Hitching on Starlink a bumpy space ride
Government officials must aim high in looking for ways to provide the “Free WiFi for All” promised under Republic Act 10929, but also keep their feet firmly on the ground so as not to be carried away by low-orbit commercial star talk.
A breaking story is about the “Free WiFi” project being hitched by the Department of Information and Communications Technology to Starlink, an expensive program of Elon Musk, the world’s biggest billionaire, using satellites to link far-flung areas.
Excited DICT bureaucrats announced in a presscon on July 27 that the government will “fully pay” to roll out Starlink locally – when even the US government has just canceled its $888.5 million subsidies for Starlink internet service to rural areas due to claims issues.
Chair Jessica Rosenworcel of the US Federal Communications Commission said on Aug. 10 that Starlink’s subpar Internet speeds and high user costs had led to the rejection of the request for subsidy.
A Starlink subscriber must have a $599 satellite dish as a terminal, and pay $110 in monthly fees to use the broadband service. A constellation of satellites operated by Elon Musk’s Space-X in lower orbit provides satellite-based internet to previously unserviceable areas.
The FCC said Space-X/Starlink failed to show it could deliver the promised service. The agency also noted that its speeds have been declining, with some customers experiencing speeds under 5 Mbps (megabits per second) during peak hours.
The DICT itself has been called out by the Commission on Audit. In 2019, the COA blasted it for handing ₱1.4 billion to the United Nations Development Program for a “Free WiFi” project in remote areas that the UNDP was to manage for a ₱65-million fee. An audit showed that the DICT lacked measures to ensure the sustained operability of the sites.
The UN agency got an Australian contractor, Speedcast, whose record reportedly includes its filing for bankruptcy in the US, and getting caught by our Bureau of Customs smuggling on several occasions. That may be an old story, but it does not speak well of how DICT handles its budget and manages projects.
Before the last Congress adjourned, btw, Sen. Imee Marcos moved to investigate the UNDP/DICT collaboration on the Free WiFi project. She should share what she knows about the profligate use of public funds in big projects.
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The DICT reported in October 2021 that there were 11,203 Free WiFi sites installed in the country, an increase from the 10,661 sites nationwide reported in mid-August.
It said special attention was given to internet connectivity in “geographically isolated and disadvantaged areas”. It added that it launched Free WiFi sites in the previous month on 39 locations in Basilan, 28 in Sulu, and 34 locations in Tawi-Tawi.
From the previous annual average of 800 sites a year from 2016 to 2019, the DICT said, it activated 4,305 sites in 2020 as mandated by RA 10929 or the “Free Internet Access in Public Places Act”.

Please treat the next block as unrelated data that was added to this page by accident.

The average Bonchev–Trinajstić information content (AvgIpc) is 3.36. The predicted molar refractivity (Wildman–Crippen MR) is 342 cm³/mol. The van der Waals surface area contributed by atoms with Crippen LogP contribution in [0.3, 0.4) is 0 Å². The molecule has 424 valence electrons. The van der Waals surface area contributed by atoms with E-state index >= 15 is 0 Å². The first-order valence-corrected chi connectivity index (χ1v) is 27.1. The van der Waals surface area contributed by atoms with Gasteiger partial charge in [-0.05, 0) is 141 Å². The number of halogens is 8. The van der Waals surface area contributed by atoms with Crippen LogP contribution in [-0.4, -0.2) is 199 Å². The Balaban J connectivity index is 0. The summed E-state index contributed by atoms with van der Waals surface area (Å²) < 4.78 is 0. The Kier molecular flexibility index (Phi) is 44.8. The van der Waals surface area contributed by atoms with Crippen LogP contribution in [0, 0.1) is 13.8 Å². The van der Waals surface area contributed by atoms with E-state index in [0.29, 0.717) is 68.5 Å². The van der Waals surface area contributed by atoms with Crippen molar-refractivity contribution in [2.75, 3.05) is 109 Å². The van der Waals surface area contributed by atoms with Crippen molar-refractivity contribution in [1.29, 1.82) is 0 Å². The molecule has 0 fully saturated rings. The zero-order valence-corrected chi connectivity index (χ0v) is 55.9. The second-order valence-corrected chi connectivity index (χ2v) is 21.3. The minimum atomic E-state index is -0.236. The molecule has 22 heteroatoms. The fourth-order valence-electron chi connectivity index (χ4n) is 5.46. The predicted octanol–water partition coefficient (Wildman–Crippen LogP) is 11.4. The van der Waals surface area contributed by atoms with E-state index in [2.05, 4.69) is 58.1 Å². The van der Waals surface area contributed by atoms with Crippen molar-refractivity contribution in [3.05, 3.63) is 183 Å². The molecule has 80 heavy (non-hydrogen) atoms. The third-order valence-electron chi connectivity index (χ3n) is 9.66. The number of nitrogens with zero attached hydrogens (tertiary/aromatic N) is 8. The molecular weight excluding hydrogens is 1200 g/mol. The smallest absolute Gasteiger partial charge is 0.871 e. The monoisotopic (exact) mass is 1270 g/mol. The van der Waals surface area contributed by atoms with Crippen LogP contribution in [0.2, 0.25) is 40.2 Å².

The sites, however, apparently failed to provide sustained connectivity nationwide when internet-based distance learning was adopted to go around the COVID-19 pandemic that had made face-to-face classes risky for everybody.
Industry records show that from 2016 to 2021, the DICT set up only 11,618 Free WiFi sites against a target of 34,442, for which the government allocated ₱12.1 billion for the five-year period. Of that amount, ₱10.34 billion had been obligated, or ₱890,000 per set-up site.
Upon verification of the reported sites, COA found only 6,658 actually existed, which breaks down to a cost of over ₱1.553 million per site. However, as of April 13, 2022, of the 6,658 actual sites, only 2,890 were found to be operational. That’s a startlink ₱3,577,855 per site!
The DICT’s five-year record of 2,890 operating sites is only 8.4 percent of the total number envisioned, with a government budget of ₱12.1 billion, of which 85 percent has already been spent.
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On the Philippines’ internet download speeds, the Ookla Speedtest Global Index’s July 2022 report said the country’s fixed broadband median speed rose to 75.62 Mbps from the 68.94 Mbps of the previous month, while the average download speed was 102.93 Mbps.
Ookla said the country’s mobile median download speed also increased to 22.56 Mbps from 21.41 Mbps in the month before. The average download speed for mobile clocked in at 52.33 Mbps.
With the improvement in its download speed, the Philippines is now listed as 46th out of 182 countries in the Ookla rankings for fixed broadband, and 84th out of 140 countries for mobile.
Despite many Filipinos’ thinking that their country is the “social media capital of the world”, it is mentioned among those having the slowest internet speeds in Southeast Asia.
Comparison site Cable, which has ranked 224 countries and territories with the fastest broadband internet based on over 1.1 billion speed tests, reports that the global average broadband internet speed is 28.69 Mbps.
Liechtenstein has maintained the fastest broadband with an average speed of 211.26 Mbps, while Turkmenistan has the slowest speed of 0.50 Mbps. It would take over 1.5 hours to download a 5GB movie file in Turkmenistan while someone in Liechtenstein could do it in under three minutes.
Cable says that 94 countries or territories have average speeds below 10 Mbps, a speed deemed by UK telecoms watchdog Ofcom to be the minimum required to cope with the demands of a typical family or small business.